The park’s true beginnings go back to 1996, when SAM trustee, collector, and arts philanthropist Jon Shirley saw the potential for something greater. “My late wife Mary and I were looking at our outdoor sculpture collection around the yard of our home and wondered where it might end up one day. . . . As collectors, we visited many sculpture parks around the world and thought, why not here?”

They shared their idea with arts benefactors and SAM trustees Virginia and Bagley Wright, as well as SAM’s Director from 1994–2009, Mimi Gardner Gates. Later that year, Gates brought those conversations with her on a fly fishing trip in Mongolia with a group of twelve women, where she got to know Martha Wyckoff, volunteer and national board member at the Trust for Public Land. Following a helicopter crash that left Gates, Wyckoff, and the rest of the group unharmed but stranded in the steppes of Mongolia, the two women found themselves discussing a mutual interest in civic engagement that spoke to the aspirations of both organizations: free, public green spaces and art for Seattle’s community. As Martha Wyckoff explained, “Community can include everyone in Seattle and anyone who comes to visit. As we developed the project, we realized it also included the salmon, and the plants, and the future, by making sure there’s more green, natural settings in the downtown core for all to enjoy. Where else has a major city art museum created salmon habitat in partnership with a national nonprofit land conservation group?”

After Gates and Wyckoff returned to Seattle, they began discussing possible sites, along with the Shirleys, the Wrights, and Chris Rogers from the Trust for Public Land, who went on to manage the sculpture park project on behalf of SAM. Rogers and Wyckoff had been mapping park possibilities in King County for over a year and kept coming back to a strip of land on the waterfront beside Myrtle Edwards Park. Still contaminated by its former life as a site for petroleum storage, the space was far from inspiring. Yet, when the team visited, something sparked. Gates explained, “It was much lower, it was fenced in, and people were living on the edges. Plus, it had a railroad track running through it. . . . Jon [Shirley] was particularly visionary in terms of really being able to see what it could be. I was very enthusiastic about the idea of space on the waterfront that was open and free. And so, we started running.”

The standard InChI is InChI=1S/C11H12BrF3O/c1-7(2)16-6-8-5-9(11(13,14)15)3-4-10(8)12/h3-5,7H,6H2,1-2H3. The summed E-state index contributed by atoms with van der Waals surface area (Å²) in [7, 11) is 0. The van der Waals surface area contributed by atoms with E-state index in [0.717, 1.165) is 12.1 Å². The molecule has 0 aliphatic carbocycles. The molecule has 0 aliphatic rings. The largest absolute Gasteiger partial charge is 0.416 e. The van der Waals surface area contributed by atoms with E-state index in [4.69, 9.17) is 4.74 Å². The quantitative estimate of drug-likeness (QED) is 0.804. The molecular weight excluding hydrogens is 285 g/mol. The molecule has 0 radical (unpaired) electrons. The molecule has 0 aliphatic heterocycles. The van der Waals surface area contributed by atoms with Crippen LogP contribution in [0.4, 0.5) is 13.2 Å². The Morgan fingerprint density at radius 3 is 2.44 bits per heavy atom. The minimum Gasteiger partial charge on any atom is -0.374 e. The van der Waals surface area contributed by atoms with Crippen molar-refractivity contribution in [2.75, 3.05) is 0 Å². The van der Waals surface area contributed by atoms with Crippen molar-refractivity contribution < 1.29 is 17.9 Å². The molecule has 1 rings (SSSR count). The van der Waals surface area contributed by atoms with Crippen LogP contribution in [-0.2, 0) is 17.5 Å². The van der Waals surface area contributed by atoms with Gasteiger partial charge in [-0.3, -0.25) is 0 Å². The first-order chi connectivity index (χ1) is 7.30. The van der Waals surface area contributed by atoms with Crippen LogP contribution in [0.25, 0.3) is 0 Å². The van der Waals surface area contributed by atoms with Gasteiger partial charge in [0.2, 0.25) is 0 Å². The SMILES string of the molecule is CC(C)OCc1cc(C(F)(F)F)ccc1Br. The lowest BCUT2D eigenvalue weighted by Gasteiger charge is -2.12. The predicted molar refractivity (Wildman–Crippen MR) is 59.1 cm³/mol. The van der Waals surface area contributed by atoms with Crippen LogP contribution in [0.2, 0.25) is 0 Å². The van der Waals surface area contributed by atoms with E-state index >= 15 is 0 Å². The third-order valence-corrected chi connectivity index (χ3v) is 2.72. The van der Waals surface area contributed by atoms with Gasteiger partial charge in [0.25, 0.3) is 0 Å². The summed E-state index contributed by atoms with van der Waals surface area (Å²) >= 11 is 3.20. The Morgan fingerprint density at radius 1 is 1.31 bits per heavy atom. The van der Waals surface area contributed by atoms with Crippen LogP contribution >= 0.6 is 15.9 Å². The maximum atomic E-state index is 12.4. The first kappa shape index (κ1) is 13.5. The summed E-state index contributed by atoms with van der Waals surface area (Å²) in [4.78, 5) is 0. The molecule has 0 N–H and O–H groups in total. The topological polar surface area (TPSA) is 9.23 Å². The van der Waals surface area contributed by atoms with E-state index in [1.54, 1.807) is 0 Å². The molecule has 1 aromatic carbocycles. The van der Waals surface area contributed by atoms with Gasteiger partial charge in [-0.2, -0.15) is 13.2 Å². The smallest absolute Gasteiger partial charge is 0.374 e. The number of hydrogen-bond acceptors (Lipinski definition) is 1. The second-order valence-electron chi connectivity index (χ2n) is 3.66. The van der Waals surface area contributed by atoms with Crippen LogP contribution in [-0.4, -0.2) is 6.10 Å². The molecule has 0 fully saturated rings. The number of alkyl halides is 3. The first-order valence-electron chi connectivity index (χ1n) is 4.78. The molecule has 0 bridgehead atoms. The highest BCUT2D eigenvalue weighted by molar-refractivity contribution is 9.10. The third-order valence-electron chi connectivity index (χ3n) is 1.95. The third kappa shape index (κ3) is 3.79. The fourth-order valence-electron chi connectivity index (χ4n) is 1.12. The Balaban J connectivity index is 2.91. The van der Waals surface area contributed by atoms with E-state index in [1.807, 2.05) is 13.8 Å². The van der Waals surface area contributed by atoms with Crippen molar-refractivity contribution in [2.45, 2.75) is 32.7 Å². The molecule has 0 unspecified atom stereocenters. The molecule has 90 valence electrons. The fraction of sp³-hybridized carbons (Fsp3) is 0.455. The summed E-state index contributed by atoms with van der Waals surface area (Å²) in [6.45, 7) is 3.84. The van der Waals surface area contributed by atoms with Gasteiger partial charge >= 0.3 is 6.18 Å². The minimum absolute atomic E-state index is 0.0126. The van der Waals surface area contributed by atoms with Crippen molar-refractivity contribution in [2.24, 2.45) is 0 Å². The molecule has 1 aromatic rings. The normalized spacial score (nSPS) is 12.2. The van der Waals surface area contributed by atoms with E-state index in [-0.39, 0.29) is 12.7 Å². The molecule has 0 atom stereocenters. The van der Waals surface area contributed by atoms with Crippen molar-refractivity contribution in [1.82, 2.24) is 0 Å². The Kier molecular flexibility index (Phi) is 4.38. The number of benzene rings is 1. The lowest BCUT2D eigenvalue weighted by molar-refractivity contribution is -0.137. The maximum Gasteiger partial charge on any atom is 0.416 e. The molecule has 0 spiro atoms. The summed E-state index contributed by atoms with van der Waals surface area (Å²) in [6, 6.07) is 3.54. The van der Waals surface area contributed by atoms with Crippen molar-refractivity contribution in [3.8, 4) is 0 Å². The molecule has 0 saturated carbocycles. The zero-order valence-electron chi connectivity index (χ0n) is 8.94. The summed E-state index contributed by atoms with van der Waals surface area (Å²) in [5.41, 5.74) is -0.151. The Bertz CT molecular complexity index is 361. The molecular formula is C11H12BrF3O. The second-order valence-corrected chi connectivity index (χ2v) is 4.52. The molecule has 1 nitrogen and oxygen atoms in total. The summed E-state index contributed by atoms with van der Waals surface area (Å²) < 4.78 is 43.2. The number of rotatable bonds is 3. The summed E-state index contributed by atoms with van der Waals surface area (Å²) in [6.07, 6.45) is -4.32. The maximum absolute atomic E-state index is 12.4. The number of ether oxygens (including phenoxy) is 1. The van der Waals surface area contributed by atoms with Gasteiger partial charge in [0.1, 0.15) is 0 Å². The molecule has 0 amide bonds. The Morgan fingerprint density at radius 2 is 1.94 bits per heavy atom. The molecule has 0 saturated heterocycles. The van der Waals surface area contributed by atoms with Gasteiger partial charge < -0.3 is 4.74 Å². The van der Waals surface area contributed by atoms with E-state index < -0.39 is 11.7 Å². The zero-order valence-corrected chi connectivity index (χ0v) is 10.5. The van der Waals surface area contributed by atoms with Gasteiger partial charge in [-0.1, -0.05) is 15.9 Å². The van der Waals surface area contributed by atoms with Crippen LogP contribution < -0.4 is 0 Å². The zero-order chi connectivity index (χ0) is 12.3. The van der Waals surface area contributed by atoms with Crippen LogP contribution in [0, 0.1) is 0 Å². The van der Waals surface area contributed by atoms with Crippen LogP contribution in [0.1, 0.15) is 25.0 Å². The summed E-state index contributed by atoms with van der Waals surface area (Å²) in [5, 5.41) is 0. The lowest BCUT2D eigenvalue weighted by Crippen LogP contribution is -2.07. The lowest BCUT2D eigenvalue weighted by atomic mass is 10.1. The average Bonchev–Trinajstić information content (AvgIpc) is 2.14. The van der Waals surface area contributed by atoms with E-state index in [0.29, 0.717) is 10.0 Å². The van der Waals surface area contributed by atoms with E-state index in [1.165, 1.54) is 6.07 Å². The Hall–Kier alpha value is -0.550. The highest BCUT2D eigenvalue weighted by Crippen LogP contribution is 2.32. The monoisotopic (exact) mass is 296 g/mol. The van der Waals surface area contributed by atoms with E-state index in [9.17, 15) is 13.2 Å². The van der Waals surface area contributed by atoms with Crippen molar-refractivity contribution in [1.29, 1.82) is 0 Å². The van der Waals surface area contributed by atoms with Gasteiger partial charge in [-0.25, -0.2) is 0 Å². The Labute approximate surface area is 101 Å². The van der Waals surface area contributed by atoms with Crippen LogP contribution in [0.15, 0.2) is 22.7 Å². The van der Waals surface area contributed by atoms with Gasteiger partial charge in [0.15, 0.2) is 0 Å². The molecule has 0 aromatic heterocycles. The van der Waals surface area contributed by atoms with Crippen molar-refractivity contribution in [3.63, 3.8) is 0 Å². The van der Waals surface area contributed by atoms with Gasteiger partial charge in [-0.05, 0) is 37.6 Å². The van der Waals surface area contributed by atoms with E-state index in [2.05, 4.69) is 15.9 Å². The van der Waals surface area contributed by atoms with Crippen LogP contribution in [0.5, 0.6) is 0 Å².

The Trust for Public Land was familiar with brownfield restorations from their previous projects, so they took the lead on the complex negotiations required to acquire and clean up the site. But the park as we know it fully came to be through architects Marion Weiss and Michael Manfredi’s submission to a competition for its design. Gates explained, “We didn’t have a set vision until Marion and Michael presented their plan. Their design went over the road and the railroad tracks, incorporating and integrating the infrastructure of the city into the park while creating a space that was tranquil, quiet, and a place you wanted to be—that vision was critical to what the park has become.”

During the years that passed since the park opened on January 20, 2007, the sculptures, the design, the plants and all of the activities that happen among them have become embedded into the city that has grown around it. Skyscrapers bloom around the thick carpet of green and open span of sky while hundreds of container ships and ferries, otters and seals, pass through the Puget Sound below. When you scan the downtown skyline from the West Seattle shore, between CenturyLink Field’s white arches and the Space Needle’s hovering disc, the park’s patch of green and The Eagle’s spot of red stand out, too. Inside the park, a universe of sorts was carved, by two organizations and many individuals—a universe that continues to be shaped by Seattle itself.

In the months ahead, we will continue reflecting on the Olympic Sculpture Park’s history with an in-depth look at the permanent and temporary works of art, the landscape, the programming, and more. We hope our memories of the last 10 years bring to mind some of your own and, even better, that you’ll visit in 2017 to create new experiences during the park’s 10th year.